The merits of having a permanently-installed air replenishment system in high-rise and mid-rise buildings have been well-documented. But FARS are also applicable in other complex structures where providing air to first responders presents extreme logistical challenges, including tunnel systems, large horizontal structures and even large marine craft.
Without a FARS system, fire crews handle air replenishment in complex structures by manually transporting air cylinders up numerous flights of stairs or deep into a structure or ship to the crews engaged in fire attack and search and rescue, then shuttling the empty cylinders out of the structure to a mobile air unit for refilling. It is a labor-intensive process. In a complex structure fire, as many as half of the firefighters on the scene are dedicated to this task, a misuse of highly trained professionals who could be deployed for operations like fire attack, search and rescue and evacuation.
It’s a process that can compromise the health and safety of firefighters and occupants alike. Research by the University of Waterloo, Ontario found that half of the firefighters’ low air alarms activated within 11 to 12 minutes of fighting a high-rise fire, with some activating in as little as 8 minutes. This gives firefighters very little time to enter a structure to actually fight a fire and perform search and rescue with an adequate air supply.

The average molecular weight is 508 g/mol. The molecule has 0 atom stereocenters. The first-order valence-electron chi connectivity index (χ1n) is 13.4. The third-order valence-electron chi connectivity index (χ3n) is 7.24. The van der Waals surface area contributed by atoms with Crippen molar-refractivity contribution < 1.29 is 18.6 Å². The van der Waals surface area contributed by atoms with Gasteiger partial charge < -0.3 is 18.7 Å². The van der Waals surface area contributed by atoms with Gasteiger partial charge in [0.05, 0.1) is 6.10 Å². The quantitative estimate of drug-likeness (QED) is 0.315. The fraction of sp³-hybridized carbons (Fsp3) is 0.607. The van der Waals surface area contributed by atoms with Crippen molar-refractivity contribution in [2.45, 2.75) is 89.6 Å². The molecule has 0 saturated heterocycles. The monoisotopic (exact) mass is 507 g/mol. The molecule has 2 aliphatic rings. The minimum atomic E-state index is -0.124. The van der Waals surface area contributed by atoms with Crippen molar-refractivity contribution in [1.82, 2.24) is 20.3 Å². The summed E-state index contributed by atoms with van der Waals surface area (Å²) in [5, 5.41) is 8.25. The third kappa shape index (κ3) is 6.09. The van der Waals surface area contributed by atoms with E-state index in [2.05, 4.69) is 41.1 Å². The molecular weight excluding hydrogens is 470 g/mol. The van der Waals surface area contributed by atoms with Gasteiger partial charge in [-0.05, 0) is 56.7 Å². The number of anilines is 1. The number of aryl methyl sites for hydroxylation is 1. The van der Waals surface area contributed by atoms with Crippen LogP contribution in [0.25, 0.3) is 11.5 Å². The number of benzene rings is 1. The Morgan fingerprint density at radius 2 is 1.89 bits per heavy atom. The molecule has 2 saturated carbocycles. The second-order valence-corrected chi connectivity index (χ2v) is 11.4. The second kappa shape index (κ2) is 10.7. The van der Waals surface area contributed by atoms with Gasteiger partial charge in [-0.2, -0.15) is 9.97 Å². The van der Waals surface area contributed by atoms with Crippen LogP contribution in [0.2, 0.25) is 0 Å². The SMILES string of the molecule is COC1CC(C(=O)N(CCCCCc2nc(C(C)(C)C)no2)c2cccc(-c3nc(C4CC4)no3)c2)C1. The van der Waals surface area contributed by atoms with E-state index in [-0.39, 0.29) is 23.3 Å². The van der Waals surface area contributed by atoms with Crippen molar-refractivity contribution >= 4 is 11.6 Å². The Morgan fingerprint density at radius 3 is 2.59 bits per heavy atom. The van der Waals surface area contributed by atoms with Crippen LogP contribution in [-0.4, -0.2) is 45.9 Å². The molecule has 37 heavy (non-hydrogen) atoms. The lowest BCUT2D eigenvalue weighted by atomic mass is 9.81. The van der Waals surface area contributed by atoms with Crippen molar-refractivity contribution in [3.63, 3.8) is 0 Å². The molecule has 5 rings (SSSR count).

FARS works like a standpipe for air. It allows the fire department mobile air truck to pump a continuous supply of air into the system from ground level through an exterior mobile air connection. Many FARS applications incorporate an on-site built-in air storage system providing firefighting crews with immediate air refilling capability. Firefighters can refill their cylinders inside the structure at multiple designated built-in filling stations. In a structure, these are usually located in or adjacent to the stairwell, within the protected elevator lobby on every second or third floor. In a tunnel or large horizontal structure, the air filling stations are typically located within close proximity of the standpipe. It is a much faster, more reliable and safer operating procedure.
There are numerous examples of firefighter safety issues created by the lack of a readily available supply of air during fires in complex structures. The Meridian Plaza fire on February 23, 1991 in Philadelphia claimed the lives of three firefighters when they became disoriented and ran out of air. They were found on the 28th floor of the building close to the stairwell several floors above the fire. In 2001, a Phoenix firefighter died in a fire at Southwest Supermarket during a 5-alarm blaze after his air cylinder ran out of air and he became disoriented and unable to find his way out of the building. It was the first fatality for the Phoenix Fire Department in 20 years. The Phoenix fire department became an advocate for FARS shortly after his death.